Now, to use a fuse to protect the switch. These are just plain switches. When the insulator, (the part that is hooked to the tether), is pulled out, (when the trailer goes walk-about), then the two conductors touch. Two simple little pieces of metal hooked to two simple little pieces of wire. The alternative path to ground is completed and power is passed from the trailer's battery to the trailer brake circuit. What would you need to protect from damage in this circuit at that time?
Remember, there are only two reasons you use a fuse in a circuit:
1. To protect personnel from injury or death.
2. To protect equipment from damage.
I teach these in the Electrician Apprenticeship program I do for a number of automotive plants.

A fuse or circuit brakers IS a "designed in" weak link, done on purpose to make sure that a circuit fails in a "safe" manner if a short circuit to ground occurs.

At least in automotive (i.e. 12V) applications, a fuse or curcuit breaker is not used to protect personnel which, in any case, are of too high a resistance to trip such a circuit protection device. And in most cases in automotive applications (there may be few exceptions), the sole purpose of the fuse or circuit breaker is to protect the wiring, nothing more, nothing less. A shorted wire that is not protected by a fuse or circuit breaker may overheat with all of the negative side effects that can come from such overheating.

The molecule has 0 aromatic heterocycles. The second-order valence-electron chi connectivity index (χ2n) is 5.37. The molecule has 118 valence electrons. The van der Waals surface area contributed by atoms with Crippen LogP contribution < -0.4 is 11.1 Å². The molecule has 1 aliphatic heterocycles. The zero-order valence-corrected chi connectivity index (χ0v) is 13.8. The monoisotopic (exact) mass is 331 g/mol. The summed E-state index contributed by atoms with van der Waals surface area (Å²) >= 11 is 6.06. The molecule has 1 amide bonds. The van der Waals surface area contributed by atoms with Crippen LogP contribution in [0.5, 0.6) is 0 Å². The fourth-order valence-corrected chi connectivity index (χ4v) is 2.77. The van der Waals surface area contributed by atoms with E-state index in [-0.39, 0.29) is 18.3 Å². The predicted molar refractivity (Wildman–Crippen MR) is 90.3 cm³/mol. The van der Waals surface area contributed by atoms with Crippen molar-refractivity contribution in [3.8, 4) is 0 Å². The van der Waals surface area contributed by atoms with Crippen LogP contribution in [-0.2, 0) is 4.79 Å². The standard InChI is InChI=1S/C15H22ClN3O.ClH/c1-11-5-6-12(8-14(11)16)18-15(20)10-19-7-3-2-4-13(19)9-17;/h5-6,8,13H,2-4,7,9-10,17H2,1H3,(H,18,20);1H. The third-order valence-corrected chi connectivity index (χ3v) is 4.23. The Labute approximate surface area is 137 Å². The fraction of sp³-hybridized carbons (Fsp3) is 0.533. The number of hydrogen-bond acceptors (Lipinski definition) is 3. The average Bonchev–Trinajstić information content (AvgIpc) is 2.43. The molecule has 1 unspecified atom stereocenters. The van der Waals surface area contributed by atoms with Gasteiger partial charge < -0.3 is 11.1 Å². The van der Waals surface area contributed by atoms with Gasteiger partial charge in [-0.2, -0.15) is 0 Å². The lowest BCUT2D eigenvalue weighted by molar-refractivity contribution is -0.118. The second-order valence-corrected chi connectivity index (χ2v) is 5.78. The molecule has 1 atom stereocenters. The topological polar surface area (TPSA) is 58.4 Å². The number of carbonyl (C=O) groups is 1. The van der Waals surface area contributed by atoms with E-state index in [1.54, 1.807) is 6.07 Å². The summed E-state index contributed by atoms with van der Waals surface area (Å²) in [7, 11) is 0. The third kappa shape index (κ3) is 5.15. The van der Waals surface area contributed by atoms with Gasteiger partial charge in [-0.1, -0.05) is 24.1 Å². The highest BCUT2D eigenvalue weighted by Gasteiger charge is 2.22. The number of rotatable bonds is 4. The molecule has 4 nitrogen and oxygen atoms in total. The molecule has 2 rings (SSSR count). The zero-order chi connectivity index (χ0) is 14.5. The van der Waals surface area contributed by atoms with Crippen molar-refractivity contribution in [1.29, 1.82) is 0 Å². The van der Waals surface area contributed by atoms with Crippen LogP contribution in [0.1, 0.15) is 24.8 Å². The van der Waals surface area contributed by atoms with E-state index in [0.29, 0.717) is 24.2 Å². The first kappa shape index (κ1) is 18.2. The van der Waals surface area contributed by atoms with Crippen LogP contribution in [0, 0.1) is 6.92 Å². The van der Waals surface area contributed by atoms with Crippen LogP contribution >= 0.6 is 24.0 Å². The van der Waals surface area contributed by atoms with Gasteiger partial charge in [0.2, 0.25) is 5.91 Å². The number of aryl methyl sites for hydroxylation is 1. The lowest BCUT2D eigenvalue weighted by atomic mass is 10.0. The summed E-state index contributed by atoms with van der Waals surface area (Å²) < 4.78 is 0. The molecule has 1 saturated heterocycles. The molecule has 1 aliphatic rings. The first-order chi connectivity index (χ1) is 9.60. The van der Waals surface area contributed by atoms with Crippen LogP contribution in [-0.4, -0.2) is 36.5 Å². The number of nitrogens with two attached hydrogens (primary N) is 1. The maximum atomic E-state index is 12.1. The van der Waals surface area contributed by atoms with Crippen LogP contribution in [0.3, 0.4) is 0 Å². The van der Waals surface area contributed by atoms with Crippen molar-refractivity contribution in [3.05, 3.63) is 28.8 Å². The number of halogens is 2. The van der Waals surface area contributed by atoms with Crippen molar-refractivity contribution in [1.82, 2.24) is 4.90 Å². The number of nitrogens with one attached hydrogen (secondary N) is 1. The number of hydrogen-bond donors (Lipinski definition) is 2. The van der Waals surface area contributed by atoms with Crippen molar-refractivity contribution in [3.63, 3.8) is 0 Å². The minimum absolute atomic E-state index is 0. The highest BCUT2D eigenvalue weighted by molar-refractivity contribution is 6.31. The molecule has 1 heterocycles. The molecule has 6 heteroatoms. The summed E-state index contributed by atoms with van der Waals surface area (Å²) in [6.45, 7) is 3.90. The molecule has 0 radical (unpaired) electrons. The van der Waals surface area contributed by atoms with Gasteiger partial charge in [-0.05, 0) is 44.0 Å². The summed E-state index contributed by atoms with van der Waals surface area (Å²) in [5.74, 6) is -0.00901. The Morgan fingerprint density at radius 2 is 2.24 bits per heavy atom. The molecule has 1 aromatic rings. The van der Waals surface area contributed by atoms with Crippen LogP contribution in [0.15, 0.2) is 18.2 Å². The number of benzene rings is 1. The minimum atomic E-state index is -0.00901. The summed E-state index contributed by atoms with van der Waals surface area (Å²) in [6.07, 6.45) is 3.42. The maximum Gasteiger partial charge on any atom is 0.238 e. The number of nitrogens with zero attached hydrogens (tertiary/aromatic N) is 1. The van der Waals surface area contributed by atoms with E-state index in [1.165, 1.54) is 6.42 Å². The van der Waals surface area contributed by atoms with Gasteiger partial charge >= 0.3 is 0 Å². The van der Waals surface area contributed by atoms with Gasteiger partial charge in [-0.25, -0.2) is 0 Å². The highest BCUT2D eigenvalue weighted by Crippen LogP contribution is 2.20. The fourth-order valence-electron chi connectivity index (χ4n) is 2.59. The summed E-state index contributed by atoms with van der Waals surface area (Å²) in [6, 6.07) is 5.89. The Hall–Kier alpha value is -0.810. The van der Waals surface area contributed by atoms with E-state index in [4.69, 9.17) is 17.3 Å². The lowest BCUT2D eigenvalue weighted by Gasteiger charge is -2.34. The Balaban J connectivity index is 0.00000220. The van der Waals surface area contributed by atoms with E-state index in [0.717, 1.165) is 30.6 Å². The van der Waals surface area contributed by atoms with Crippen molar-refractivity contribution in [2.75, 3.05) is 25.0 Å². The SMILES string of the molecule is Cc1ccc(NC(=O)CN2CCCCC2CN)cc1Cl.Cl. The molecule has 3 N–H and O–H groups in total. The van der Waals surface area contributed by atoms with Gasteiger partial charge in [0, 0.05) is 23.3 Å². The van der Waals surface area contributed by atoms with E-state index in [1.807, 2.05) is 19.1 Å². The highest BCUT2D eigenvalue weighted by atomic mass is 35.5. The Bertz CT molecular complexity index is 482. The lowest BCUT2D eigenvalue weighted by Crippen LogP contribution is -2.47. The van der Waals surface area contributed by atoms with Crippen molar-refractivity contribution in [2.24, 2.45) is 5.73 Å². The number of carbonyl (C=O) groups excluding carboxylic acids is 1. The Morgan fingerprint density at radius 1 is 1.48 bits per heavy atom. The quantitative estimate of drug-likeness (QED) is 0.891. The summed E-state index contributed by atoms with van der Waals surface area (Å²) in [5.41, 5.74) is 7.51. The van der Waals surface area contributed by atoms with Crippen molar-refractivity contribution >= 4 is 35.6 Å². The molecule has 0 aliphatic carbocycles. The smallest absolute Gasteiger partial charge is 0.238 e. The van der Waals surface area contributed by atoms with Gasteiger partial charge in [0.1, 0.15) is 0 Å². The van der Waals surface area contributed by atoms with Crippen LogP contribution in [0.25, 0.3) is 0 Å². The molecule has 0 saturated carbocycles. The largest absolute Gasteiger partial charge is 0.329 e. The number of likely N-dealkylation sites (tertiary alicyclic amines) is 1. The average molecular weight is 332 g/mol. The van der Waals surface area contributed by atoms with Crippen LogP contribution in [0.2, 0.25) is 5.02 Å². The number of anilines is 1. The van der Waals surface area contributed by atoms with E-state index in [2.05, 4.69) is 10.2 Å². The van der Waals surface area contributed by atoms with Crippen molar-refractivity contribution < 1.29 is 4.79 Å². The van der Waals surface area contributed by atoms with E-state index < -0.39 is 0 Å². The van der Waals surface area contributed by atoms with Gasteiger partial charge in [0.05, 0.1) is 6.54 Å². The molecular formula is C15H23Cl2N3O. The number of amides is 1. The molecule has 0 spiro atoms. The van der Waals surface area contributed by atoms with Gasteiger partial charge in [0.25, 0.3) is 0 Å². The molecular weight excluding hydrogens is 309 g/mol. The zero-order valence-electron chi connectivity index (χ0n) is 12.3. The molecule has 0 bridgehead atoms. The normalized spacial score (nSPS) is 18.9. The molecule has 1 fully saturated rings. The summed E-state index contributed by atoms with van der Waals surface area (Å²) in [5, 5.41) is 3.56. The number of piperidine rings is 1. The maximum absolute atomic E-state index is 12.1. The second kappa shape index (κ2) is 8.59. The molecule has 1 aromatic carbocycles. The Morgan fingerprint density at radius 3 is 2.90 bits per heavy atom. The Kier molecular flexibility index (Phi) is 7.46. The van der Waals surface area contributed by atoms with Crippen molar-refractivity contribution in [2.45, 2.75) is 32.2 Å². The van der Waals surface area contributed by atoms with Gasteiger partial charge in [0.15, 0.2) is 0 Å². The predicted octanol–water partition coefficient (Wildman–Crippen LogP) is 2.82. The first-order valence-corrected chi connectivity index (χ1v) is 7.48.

In the case of a short circuit in the wiring the wire resistance which can be much less than one ohm (depending upon the nature of the short) represents the only resistance to current flow. As an example only, let's say the short is 1/10th of an ohm: 12 volts divided by 0.1 ohm = 120 Amps. A typical brake control circuit will not last very long at this current level.

This is my final word on this message string (really). I will no longer point out incorrect theories about the need for (or purposes of) circuit protection devices. Each person that reads this message string can decide which "facts" they choose to beleive and wire their tow vehicle or trailer in a manner consistent with those choices.

john hd 02-13-2005 04:10 PM

"All wires have some resistance. The larger the wire, the smaller the resistance.

Additionally, as any wire heats up, it's resistance increases, which will make the initial current drain reduce. Same as a light bulb. As the element becomes hot, it's resistance increases, therefore the current decreases "